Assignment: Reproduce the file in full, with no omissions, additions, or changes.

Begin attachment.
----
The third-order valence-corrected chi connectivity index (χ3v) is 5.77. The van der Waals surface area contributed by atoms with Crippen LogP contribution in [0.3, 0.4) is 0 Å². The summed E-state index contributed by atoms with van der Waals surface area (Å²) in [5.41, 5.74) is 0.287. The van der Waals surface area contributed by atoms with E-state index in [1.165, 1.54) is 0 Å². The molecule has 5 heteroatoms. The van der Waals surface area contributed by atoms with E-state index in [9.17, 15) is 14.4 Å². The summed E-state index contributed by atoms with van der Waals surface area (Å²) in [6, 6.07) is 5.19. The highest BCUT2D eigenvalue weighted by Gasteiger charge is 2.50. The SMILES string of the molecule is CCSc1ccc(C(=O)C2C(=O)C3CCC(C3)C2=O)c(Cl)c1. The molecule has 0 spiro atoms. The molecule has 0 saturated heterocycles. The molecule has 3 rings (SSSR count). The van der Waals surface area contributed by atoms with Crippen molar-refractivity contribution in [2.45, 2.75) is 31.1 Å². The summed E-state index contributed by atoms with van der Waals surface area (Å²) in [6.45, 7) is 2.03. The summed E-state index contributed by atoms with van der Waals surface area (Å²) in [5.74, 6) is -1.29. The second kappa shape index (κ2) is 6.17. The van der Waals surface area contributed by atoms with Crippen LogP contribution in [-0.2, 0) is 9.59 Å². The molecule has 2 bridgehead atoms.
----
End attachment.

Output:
The third-order valence-corrected chi connectivity index (χ3v) is 5.77. The van der Waals surface area contributed by atoms with Crippen LogP contribution in [0.3, 0.4) is 0 Å². The summed E-state index contributed by atoms with van der Waals surface area (Å²) in [5.41, 5.74) is 0.287. The van der Waals surface area contributed by atoms with E-state index in [1.165, 1.54) is 0 Å². The molecule has 5 heteroatoms. The van der Waals surface area contributed by atoms with E-state index in [9.17, 15) is 14.4 Å². The summed E-state index contributed by atoms with van der Waals surface area (Å²) in [6, 6.07) is 5.19. The highest BCUT2D eigenvalue weighted by Gasteiger charge is 2.50. The SMILES string of the molecule is CCSc1ccc(C(=O)C2C(=O)C3CCC(C3)C2=O)c(Cl)c1. The molecule has 0 spiro atoms. The molecule has 0 saturated heterocycles. The molecule has 3 rings (SSSR count). The van der Waals surface area contributed by atoms with Crippen molar-refractivity contribution in [2.45, 2.75) is 31.1 Å². The summed E-state index contributed by atoms with van der Waals surface area (Å²) in [6.45, 7) is 2.03. The summed E-state index contributed by atoms with van der Waals surface area (Å²) in [5.74, 6) is -1.29. The second kappa shape index (κ2) is 6.17. The van der Waals surface area contributed by atoms with Crippen LogP contribution in [-0.2, 0) is 9.59 Å². The molecule has 2 bridgehead atoms.